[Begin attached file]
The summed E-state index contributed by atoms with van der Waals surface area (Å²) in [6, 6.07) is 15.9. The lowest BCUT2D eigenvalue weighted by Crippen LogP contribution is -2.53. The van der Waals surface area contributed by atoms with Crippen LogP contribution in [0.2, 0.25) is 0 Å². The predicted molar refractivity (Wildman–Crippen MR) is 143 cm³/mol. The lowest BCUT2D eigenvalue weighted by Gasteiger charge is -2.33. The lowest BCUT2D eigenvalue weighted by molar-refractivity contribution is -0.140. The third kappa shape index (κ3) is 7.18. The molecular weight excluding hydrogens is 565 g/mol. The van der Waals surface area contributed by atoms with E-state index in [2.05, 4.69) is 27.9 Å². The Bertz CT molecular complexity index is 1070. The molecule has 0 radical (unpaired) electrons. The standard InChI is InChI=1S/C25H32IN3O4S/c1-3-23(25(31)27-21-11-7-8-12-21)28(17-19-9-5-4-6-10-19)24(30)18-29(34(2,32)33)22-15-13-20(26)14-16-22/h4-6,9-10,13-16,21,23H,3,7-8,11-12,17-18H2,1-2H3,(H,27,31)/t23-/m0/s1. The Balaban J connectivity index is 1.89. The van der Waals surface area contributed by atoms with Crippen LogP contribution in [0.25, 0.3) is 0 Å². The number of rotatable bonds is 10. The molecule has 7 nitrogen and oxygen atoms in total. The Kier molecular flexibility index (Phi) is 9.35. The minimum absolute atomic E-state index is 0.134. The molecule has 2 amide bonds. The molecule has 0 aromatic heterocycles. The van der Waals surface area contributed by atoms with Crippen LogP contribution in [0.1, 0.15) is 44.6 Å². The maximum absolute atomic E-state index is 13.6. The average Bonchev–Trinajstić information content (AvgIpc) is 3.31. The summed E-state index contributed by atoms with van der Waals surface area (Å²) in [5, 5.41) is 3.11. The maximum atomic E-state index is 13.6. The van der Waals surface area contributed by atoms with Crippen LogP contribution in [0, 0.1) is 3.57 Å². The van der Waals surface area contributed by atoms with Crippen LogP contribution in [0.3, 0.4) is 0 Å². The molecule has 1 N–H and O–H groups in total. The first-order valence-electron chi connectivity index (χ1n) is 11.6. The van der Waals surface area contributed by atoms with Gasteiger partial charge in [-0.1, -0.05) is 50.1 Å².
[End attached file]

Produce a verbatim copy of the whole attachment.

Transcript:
The summed E-state index contributed by atoms with van der Waals surface area (Å²) in [6, 6.07) is 15.9. The lowest BCUT2D eigenvalue weighted by Crippen LogP contribution is -2.53. The van der Waals surface area contributed by atoms with Crippen LogP contribution in [0.2, 0.25) is 0 Å². The predicted molar refractivity (Wildman–Crippen MR) is 143 cm³/mol. The lowest BCUT2D eigenvalue weighted by Gasteiger charge is -2.33. The lowest BCUT2D eigenvalue weighted by molar-refractivity contribution is -0.140. The third kappa shape index (κ3) is 7.18. The molecular weight excluding hydrogens is 565 g/mol. The van der Waals surface area contributed by atoms with E-state index in [2.05, 4.69) is 27.9 Å². The Bertz CT molecular complexity index is 1070. The molecule has 0 radical (unpaired) electrons. The standard InChI is InChI=1S/C25H32IN3O4S/c1-3-23(25(31)27-21-11-7-8-12-21)28(17-19-9-5-4-6-10-19)24(30)18-29(34(2,32)33)22-15-13-20(26)14-16-22/h4-6,9-10,13-16,21,23H,3,7-8,11-12,17-18H2,1-2H3,(H,27,31)/t23-/m0/s1. The Balaban J connectivity index is 1.89. The van der Waals surface area contributed by atoms with Crippen LogP contribution in [0.25, 0.3) is 0 Å². The number of rotatable bonds is 10. The molecule has 7 nitrogen and oxygen atoms in total. The Kier molecular flexibility index (Phi) is 9.35. The minimum absolute atomic E-state index is 0.134. The molecule has 2 amide bonds. The molecule has 0 aromatic heterocycles. The van der Waals surface area contributed by atoms with Crippen LogP contribution in [0.1, 0.15) is 44.6 Å². The maximum absolute atomic E-state index is 13.6. The average Bonchev–Trinajstić information content (AvgIpc) is 3.31. The summed E-state index contributed by atoms with van der Waals surface area (Å²) in [5, 5.41) is 3.11. The maximum atomic E-state index is 13.6. The van der Waals surface area contributed by atoms with Crippen LogP contribution in [0, 0.1) is 3.57 Å². The van der Waals surface area contributed by atoms with Crippen LogP contribution in [0.3, 0.4) is 0 Å². The molecule has 1 N–H and O–H groups in total. The first-order valence-electron chi connectivity index (χ1n) is 11.6. The van der Waals surface area contributed by atoms with Gasteiger partial charge in [-0.1, -0.05) is 50.1 Å².